The rules are available online, so I won't go into too much detail. I will just give an overview of the basics. For those of you unfamiliar with deck-building games, the idea is pretty simple. In this game you start with a deck of 12 cards which you shuffle, and draw 6. On your turn, you will use those 6 to get another card from the setup, and then discard everything, and draw the other 6 cards from your pile for your next turn. Then on the next turn, you'll get another card with the 6 and discard everything. Now that your deck is depleted, you will shuffle everything in your discard pile, and draw a new hand of 6, repeating the process. The new cards you got were added into the discard pile and eventually shuffled in, and are usually better than your starting cards. So as the game goes on, you are adding more and more cards, which are more powerful and/or opens more options for you.
In Thunderstone Advance, you have two main options to choose from on your turn, go to the village, or go to the dungeon. There are also two main currencies, one for each of those two locations. In the village, you will use gold to purchase a new card, and in the dungeon, you will use 'fight' to attack monsters.
When setting up the game, you can use one of the scenario setups in the instruction book, set up the game randomly, or just choose to use what you want. The regular setup uses four heroes, eight village cards, and three monster sets (one each of levels 1, 2, & 3) along with the boss (the thunderstone bearer). The game comes with more than is needed in a setup which allows for a lot of variability in between plays, and the expansions just add even more.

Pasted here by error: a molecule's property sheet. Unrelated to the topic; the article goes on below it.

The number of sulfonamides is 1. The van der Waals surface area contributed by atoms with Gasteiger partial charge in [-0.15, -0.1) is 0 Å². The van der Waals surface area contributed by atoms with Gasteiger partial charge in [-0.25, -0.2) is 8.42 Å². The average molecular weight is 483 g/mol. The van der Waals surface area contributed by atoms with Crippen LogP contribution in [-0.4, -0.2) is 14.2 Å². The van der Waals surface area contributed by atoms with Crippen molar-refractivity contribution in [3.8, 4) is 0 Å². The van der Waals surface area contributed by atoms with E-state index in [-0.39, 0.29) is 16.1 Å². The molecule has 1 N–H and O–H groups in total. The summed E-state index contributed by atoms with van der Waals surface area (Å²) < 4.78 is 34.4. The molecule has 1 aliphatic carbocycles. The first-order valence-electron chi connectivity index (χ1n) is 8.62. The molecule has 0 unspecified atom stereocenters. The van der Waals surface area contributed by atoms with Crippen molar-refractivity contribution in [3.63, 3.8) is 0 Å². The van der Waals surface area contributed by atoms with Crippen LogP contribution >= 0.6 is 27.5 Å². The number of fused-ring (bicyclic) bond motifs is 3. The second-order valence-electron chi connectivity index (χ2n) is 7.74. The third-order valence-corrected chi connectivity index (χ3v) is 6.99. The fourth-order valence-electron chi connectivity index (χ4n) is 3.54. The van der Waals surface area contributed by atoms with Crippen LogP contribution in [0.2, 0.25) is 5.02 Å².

Back to the game, as I mentioned, you will most often choose to either go to the village or the dungeon. The village is where you will add heroes, weapons, items, villagers, etc. to your hand to make you more powerful and allow you to defeat monsters more easily. The dungeon is where you will go when you are ready to defeat monsters. But just like buying cards in the village, defeating monsters will add the monster cards to your deck as well. This is necessary because this is where you will get most of your points, since all monsters have a point value. You will also get experience points which allow you to level up your heroes into more powerful versions in the village. But the bad part is most monsters do not do anything else for you, once they are in your deck. Some monster may contribute some gold value or fight value for you, but most will just clog up your deck with cards that provide no benefit. It's a necessary evil, since as I mentioned, at the end of the game you add the points in your deck which these cards bring. But drawing them into your hand decreases your overall effectiveness. It's just part of the planning and strategizing that goes into the game.